Made during his off-days while working on the London 2012 opening ceremony, I think it’s fair to say Trance was something of a release for Danny Boyle from the pressure and regulations of working on the Games.
Tangled up with a small gang of criminals, art auctioneer Simon (McAvoy) is the inside man in what should be the simple theft of a painting. Knowing the procedure inside out when robbers hit their auction house, Simon tells ringleader Franck (Cassel) where they’ll be before safeguarding the art, but when he’s hit over the head with the butt of a gun and it’s later revealed he had double-crossed the gangsters, Simon finds himself in a spot of bother when he can’t remember exactly where he hid their prize. From there it’s all down to a hypnotherapist, Elizabeth (Dawson), to see if she can tease out what Simon’s mind has forgotten, but as you might guess, it’s not all plain sailing.
You can tell from the off Danny Boyle is having fun and letting go on Trance. It has the playful nature of a director whose actors wholly trust in his abilities and who is backed by a studio that’ll let him run free knowing he still has the responsibility and craft to make the film something special. Trance is a thoroughly enjoyable thrill ride, pretty silly at times, but so smooth and slickly made, it’s just so easy to be swept away.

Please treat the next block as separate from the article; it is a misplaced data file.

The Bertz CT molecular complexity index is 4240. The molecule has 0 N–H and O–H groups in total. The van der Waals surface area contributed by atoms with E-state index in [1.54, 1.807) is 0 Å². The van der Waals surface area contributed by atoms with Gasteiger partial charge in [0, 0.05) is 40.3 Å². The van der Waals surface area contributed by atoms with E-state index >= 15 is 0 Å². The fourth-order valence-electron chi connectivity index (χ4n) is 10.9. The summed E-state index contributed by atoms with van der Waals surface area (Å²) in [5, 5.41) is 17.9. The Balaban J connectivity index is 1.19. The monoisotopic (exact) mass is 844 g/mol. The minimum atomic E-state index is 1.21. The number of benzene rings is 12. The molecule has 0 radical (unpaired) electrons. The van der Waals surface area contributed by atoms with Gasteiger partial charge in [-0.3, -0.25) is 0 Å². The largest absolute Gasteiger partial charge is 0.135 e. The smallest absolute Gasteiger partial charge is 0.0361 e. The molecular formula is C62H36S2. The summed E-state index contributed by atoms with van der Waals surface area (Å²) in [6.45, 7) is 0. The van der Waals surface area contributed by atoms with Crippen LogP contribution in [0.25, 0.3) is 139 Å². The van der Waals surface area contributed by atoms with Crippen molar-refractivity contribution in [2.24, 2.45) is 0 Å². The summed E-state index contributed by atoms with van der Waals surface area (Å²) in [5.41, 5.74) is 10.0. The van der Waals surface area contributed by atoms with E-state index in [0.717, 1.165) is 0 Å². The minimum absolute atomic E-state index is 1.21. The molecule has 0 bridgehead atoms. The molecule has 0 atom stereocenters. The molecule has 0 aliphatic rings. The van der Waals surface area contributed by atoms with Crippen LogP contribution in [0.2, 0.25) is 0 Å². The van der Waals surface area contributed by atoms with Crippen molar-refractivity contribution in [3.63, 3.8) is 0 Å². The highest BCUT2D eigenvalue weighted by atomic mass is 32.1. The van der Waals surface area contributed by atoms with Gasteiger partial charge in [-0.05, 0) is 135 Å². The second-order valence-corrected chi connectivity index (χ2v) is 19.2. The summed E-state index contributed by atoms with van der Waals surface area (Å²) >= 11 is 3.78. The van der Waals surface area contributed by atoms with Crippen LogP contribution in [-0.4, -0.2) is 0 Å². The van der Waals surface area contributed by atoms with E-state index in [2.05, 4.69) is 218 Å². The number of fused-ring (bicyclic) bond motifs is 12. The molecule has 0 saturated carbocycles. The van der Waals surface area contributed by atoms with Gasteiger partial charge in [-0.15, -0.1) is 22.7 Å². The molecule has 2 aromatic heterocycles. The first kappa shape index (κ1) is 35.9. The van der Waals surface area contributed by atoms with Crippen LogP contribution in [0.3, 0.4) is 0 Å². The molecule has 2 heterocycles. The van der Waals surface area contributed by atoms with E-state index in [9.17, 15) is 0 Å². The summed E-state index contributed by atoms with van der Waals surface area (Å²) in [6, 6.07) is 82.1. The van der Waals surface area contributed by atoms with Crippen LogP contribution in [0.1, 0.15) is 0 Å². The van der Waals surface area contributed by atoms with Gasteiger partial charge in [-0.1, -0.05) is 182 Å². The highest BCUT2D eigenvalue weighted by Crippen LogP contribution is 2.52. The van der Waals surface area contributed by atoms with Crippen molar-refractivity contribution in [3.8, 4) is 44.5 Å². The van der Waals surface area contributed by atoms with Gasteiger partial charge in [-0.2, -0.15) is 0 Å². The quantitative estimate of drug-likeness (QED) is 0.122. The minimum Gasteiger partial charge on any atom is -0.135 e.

The three leads are all as fantastic as the next. As Simon start to reveal deeper secrets, Dawson’s hypnotherapist a wonderful play on the classic femme fetale and the wicked Franck turning gooey for Elizabeth’s allure, they go through transformations so subtle they creep up on you before you know it; at last here’s a movie where character development hits home.
Shot on the streets of East London, Trance is also probably the most stylish film of the year. With the shimmer and gloss of an fashion film, this is really a feast for the eyes as much as the mind. Boyle is trying things that push the boundary and there’s a naughtiness you wouldn’t normally expect. Sex and nudity are a constant theme – with both positive and negative results – though you feel Boyle always knows what he’s doing and things never get out of control.
As things start to unravel and Trance tears towards a truly riveting finale, all of the film’s good work is almost undone by a couple of unnecessary closing scenes. Though it unfortunately falls foul to Hollywood’s obsession with ramming things down your throat when the audience will have already made sense of the twists and turns, it still ends a very thought provoking piece of work, if not quite the perfection you want it to be.
Only for a handful of filmmakers could a cultured movie like Trance not be at the summit of their filmography, but it still fights to be pretty close to the top. A thoroughly enjoyable experience that will yield more upon your second and third viewings, Trance is one of the current frontrunners for film of the year; a complex, breakneck and stirring modern thriller, superb in both execution and conceptual ideas even if it is a little over-indulgent.